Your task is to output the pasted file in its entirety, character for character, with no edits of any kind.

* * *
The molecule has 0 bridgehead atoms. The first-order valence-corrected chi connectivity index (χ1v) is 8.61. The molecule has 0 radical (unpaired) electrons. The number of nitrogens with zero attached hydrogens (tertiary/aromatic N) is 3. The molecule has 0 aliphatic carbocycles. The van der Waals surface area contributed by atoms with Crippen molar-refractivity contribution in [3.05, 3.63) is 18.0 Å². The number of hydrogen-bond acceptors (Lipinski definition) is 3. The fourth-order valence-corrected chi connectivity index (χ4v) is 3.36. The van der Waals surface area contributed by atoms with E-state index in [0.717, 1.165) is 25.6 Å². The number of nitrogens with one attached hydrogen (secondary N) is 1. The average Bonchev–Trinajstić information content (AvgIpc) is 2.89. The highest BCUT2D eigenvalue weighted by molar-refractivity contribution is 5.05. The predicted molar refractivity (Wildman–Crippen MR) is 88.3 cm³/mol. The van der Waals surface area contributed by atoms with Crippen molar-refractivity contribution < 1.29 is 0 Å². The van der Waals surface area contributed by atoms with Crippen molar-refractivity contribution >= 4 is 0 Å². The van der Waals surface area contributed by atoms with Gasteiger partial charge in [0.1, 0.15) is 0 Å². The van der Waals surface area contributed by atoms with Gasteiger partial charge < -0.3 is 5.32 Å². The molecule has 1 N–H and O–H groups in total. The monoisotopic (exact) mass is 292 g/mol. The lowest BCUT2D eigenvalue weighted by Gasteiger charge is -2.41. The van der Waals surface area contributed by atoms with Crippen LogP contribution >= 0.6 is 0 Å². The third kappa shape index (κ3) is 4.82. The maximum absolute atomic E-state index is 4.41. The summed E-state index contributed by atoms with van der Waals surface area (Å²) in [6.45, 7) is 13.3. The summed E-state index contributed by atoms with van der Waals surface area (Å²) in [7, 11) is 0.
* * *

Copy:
The molecule has 0 bridgehead atoms. The first-order valence-corrected chi connectivity index (χ1v) is 8.61. The molecule has 0 radical (unpaired) electrons. The number of nitrogens with zero attached hydrogens (tertiary/aromatic N) is 3. The molecule has 0 aliphatic carbocycles. The van der Waals surface area contributed by atoms with Crippen molar-refractivity contribution in [3.05, 3.63) is 18.0 Å². The number of hydrogen-bond acceptors (Lipinski definition) is 3. The fourth-order valence-corrected chi connectivity index (χ4v) is 3.36. The van der Waals surface area contributed by atoms with E-state index in [0.717, 1.165) is 25.6 Å². The number of nitrogens with one attached hydrogen (secondary N) is 1. The average Bonchev–Trinajstić information content (AvgIpc) is 2.89. The highest BCUT2D eigenvalue weighted by molar-refractivity contribution is 5.05. The predicted molar refractivity (Wildman–Crippen MR) is 88.3 cm³/mol. The van der Waals surface area contributed by atoms with Crippen molar-refractivity contribution < 1.29 is 0 Å². The van der Waals surface area contributed by atoms with Crippen molar-refractivity contribution >= 4 is 0 Å². The van der Waals surface area contributed by atoms with Gasteiger partial charge in [0.1, 0.15) is 0 Å². The van der Waals surface area contributed by atoms with Gasteiger partial charge < -0.3 is 5.32 Å². The molecule has 1 N–H and O–H groups in total. The monoisotopic (exact) mass is 292 g/mol. The lowest BCUT2D eigenvalue weighted by Gasteiger charge is -2.41. The van der Waals surface area contributed by atoms with Crippen LogP contribution >= 0.6 is 0 Å². The third kappa shape index (κ3) is 4.82. The maximum absolute atomic E-state index is 4.41. The summed E-state index contributed by atoms with van der Waals surface area (Å²) in [6.45, 7) is 13.3. The summed E-state index contributed by atoms with van der Waals surface area (Å²) in [7, 11) is 0.